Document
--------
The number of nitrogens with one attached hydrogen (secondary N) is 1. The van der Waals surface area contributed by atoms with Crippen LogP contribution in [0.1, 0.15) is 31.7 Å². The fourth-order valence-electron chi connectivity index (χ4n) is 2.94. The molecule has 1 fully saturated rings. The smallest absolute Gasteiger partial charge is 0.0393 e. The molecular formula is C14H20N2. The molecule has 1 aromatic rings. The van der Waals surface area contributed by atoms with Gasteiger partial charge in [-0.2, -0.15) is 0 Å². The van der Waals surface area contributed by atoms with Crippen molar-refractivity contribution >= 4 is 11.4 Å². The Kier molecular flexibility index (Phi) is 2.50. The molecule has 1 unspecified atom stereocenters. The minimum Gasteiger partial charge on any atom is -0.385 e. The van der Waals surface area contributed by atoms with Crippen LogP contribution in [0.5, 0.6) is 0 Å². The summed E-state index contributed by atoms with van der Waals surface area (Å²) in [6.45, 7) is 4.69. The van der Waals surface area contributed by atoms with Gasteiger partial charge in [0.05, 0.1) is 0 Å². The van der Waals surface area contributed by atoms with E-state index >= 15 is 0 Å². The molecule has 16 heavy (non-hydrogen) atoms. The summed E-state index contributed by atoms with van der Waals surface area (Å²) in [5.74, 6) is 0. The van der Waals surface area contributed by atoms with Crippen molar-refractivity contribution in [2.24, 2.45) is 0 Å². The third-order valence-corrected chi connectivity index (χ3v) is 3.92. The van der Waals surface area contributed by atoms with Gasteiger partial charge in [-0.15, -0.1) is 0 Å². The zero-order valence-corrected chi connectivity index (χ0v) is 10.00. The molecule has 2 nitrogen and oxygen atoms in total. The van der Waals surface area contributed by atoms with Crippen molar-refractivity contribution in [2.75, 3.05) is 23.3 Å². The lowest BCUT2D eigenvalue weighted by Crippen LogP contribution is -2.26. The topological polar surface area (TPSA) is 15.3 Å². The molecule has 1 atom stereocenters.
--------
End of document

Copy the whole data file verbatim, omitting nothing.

The number of nitrogens with one attached hydrogen (secondary N) is 1. The van der Waals surface area contributed by atoms with Crippen LogP contribution in [0.1, 0.15) is 31.7 Å². The fourth-order valence-electron chi connectivity index (χ4n) is 2.94. The molecule has 1 fully saturated rings. The smallest absolute Gasteiger partial charge is 0.0393 e. The molecular formula is C14H20N2. The molecule has 1 aromatic rings. The van der Waals surface area contributed by atoms with Gasteiger partial charge in [-0.2, -0.15) is 0 Å². The van der Waals surface area contributed by atoms with Crippen molar-refractivity contribution >= 4 is 11.4 Å². The Kier molecular flexibility index (Phi) is 2.50. The molecule has 1 unspecified atom stereocenters. The minimum Gasteiger partial charge on any atom is -0.385 e. The van der Waals surface area contributed by atoms with Crippen LogP contribution in [0.5, 0.6) is 0 Å². The summed E-state index contributed by atoms with van der Waals surface area (Å²) in [6.45, 7) is 4.69. The van der Waals surface area contributed by atoms with Gasteiger partial charge in [0.05, 0.1) is 0 Å². The van der Waals surface area contributed by atoms with E-state index >= 15 is 0 Å². The molecule has 16 heavy (non-hydrogen) atoms. The summed E-state index contributed by atoms with van der Waals surface area (Å²) in [5.74, 6) is 0. The van der Waals surface area contributed by atoms with Crippen molar-refractivity contribution in [2.24, 2.45) is 0 Å². The third-order valence-corrected chi connectivity index (χ3v) is 3.92. The van der Waals surface area contributed by atoms with Gasteiger partial charge in [-0.15, -0.1) is 0 Å². The zero-order valence-corrected chi connectivity index (χ0v) is 10.00. The molecule has 2 nitrogen and oxygen atoms in total. The van der Waals surface area contributed by atoms with Crippen molar-refractivity contribution in [2.75, 3.05) is 23.3 Å². The lowest BCUT2D eigenvalue weighted by Crippen LogP contribution is -2.26. The topological polar surface area (TPSA) is 15.3 Å². The molecule has 1 atom stereocenters.